This note is for the personal tax planning of our clients and friends.

With the passage of the new tax law, the interest expense you pay on any home equity line of credit (“HELOC”) is no longer deductible on your federal return. However you can carry up to $750,000 in a first mortgage and still deduct all the interest paid on your first mortgage. Couple that with the rising trend of interest rates, including mortgage loan interest, and the message for this year’s tax planning might be this:

If your first mortgage and your HELOC combined are $750K or less, it may make sense to refinance now and roll that HELOC into a new first mortgage. You can even afford a bit of an increase in the new first mortgage rate if it is more than offset by the retained tax deduction for HELOC interest expense. An exception might be if your first mortgage interest rate is significantly lower than today’s available rates, and your HELOC balance is fairly low. Then you may be better off by just foregoing the HELOC deduction. The key calculation: your combined mortgage interest expense  less your tax deduction before a refinance compared to that same number after a refinance.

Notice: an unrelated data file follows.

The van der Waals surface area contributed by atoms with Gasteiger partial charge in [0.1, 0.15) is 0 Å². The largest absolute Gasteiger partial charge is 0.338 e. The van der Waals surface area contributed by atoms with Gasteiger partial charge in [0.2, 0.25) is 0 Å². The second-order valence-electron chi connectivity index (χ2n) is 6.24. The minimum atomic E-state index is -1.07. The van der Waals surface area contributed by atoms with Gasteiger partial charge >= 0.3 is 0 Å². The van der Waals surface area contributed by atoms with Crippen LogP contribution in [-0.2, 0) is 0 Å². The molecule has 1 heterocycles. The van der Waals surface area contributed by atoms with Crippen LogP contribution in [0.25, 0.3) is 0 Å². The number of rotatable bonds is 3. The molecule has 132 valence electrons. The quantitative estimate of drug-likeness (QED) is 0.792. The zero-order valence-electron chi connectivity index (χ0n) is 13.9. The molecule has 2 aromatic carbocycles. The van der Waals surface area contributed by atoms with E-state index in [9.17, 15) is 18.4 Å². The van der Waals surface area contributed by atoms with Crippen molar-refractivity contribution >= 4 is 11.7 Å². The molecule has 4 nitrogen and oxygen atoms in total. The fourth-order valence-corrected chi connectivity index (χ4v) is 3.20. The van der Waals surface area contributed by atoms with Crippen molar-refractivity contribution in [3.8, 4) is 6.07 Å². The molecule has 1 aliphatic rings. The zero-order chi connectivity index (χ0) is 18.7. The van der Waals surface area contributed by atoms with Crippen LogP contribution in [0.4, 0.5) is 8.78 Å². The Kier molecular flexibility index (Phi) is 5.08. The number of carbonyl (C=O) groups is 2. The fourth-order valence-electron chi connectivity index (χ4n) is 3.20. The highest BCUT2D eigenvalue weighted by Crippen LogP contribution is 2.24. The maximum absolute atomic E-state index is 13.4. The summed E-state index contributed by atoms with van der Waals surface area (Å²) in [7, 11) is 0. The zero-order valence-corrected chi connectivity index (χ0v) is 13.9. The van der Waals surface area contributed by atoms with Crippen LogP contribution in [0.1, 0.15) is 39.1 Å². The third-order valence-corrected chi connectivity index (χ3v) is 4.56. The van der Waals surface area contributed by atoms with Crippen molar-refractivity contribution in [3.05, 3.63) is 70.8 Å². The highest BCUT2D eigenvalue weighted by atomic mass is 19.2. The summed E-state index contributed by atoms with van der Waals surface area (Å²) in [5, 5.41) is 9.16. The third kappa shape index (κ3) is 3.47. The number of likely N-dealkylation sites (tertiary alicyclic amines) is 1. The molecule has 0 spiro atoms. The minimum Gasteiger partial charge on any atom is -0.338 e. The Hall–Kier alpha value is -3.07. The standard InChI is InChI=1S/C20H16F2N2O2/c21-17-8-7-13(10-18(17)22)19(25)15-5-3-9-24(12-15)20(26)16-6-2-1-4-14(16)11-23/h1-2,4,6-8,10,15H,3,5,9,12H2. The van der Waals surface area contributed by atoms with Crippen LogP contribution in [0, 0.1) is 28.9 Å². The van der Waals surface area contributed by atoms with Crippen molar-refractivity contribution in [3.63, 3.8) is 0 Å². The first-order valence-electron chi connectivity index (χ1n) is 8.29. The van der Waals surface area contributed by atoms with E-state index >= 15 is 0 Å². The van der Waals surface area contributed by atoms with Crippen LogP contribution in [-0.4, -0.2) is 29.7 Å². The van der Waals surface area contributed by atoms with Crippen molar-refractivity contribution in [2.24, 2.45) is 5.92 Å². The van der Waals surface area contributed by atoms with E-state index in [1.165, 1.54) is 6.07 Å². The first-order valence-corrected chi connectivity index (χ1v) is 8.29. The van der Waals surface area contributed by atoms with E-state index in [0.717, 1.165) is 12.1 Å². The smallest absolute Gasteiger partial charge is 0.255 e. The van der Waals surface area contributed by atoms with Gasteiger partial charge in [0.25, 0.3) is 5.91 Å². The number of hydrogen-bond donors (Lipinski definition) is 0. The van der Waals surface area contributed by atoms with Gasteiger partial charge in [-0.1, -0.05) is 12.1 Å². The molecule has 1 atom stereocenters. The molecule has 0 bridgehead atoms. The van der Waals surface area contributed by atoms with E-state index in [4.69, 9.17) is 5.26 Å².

As always, tax planning ideas like this one should always be discussed with your tax adviser who is familiar with your particular situation. We are not tax advisors, but we are Your CFO for Rent.

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